Father Brown, Detective (1954) – Sir Alec Guinness plays the unassuming Catholic priest who has the knack of seeing things other people miss. Jorge Luis Borges said that the best mystery stories are written by the best writers. He was referring to G.K. Chesterton and the Father Brown series. Although Father Brown is not my favorite detective, when I’m in the mood, his stories always hit the spot. If you’re interested in the character, you can’t do better than Sir Alec playing the part. The film is based on the very first Father Brown story “The Blue Cross” and features the priest matching wits with master thief/ master of disguise Flambeau, who is attempting to steal a priceless cross. It’s a battle of two brilliant minds rather than a big deductive journey. But, it’s all the better for it. It’s not a fast paced film but it is an intelligent one filled with charm, humor and some surprises. And, if it sends you to the Chesterton stories, so much the better.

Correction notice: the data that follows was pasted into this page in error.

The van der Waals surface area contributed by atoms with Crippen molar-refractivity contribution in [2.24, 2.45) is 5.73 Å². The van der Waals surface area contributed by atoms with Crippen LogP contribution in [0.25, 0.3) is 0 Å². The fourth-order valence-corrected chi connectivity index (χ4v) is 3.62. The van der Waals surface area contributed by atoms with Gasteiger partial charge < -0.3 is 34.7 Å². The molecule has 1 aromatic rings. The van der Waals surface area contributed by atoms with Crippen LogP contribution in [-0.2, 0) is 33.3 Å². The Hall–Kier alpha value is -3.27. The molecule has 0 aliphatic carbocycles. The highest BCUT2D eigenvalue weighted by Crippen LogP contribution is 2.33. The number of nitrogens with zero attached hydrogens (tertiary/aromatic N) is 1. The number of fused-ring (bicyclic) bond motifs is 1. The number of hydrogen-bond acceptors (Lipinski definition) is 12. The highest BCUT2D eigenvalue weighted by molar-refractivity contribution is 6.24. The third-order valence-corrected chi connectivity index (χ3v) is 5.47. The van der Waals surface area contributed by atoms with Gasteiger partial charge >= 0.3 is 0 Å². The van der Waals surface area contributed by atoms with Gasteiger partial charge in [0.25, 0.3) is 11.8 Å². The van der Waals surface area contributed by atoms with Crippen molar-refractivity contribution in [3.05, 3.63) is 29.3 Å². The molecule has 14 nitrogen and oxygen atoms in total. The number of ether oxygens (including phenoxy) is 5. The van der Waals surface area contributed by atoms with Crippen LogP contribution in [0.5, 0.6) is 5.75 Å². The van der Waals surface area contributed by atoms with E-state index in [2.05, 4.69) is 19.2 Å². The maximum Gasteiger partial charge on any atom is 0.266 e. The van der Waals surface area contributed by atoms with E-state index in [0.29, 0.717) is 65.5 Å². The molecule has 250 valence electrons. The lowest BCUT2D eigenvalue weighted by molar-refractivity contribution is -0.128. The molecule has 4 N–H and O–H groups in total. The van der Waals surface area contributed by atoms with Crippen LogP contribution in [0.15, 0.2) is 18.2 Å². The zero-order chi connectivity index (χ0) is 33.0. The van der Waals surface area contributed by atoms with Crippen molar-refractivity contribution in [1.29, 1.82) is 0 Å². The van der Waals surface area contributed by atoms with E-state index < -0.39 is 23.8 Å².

The Panther’s Claw (1943)  I spent a lot of time debating which William Beaudine-directed mystery to put on here. I almost put on Detective Kitty O’Day or Mystery of the 13thGuest. I chose The Panther’s Claw because it holds a specialplace in my mystery memory. I was never into 1930s/ 1940s mystery-type films. I knew there were a lot of them and I was very interested in immersing myself in that world. But, Icouldn’t find the right entryway. One afternoon, minding my own business, I decided to watch The Panther’s Claw. And I loved it. I had such a good time. There’s a blackmailer calling himself The Panther. There’s a nebbishy wig maker who keeps getting caught up in criminal shenanigans. Then, a singer is murdered. The film is rather lighthearted and cheerful throughout, even with the murder. It does an odd thing where there isn’t actually a lead character. The wigmaker seems to be very important but he kind of fades a bit as the film goes on. Then, the policeman in charge takes up more prominence. But, never quite becomes the star. As in all Monogram films of this sort, a lot of the scenes are just people stepping in and out of cheap looking sets. But, it all coalesces and becomes a really fun time. A lot of the Beaudine films have seen are like this. They’re sort of effortlessly entertaining. Never flashy, never calling attention to themselves. The camera is always in the right spot and everyone seems to know exactly what they’re supposed to do. The Panther’s Claw is a fairly fast moving, funny and very cheap mystery that I really enjoy.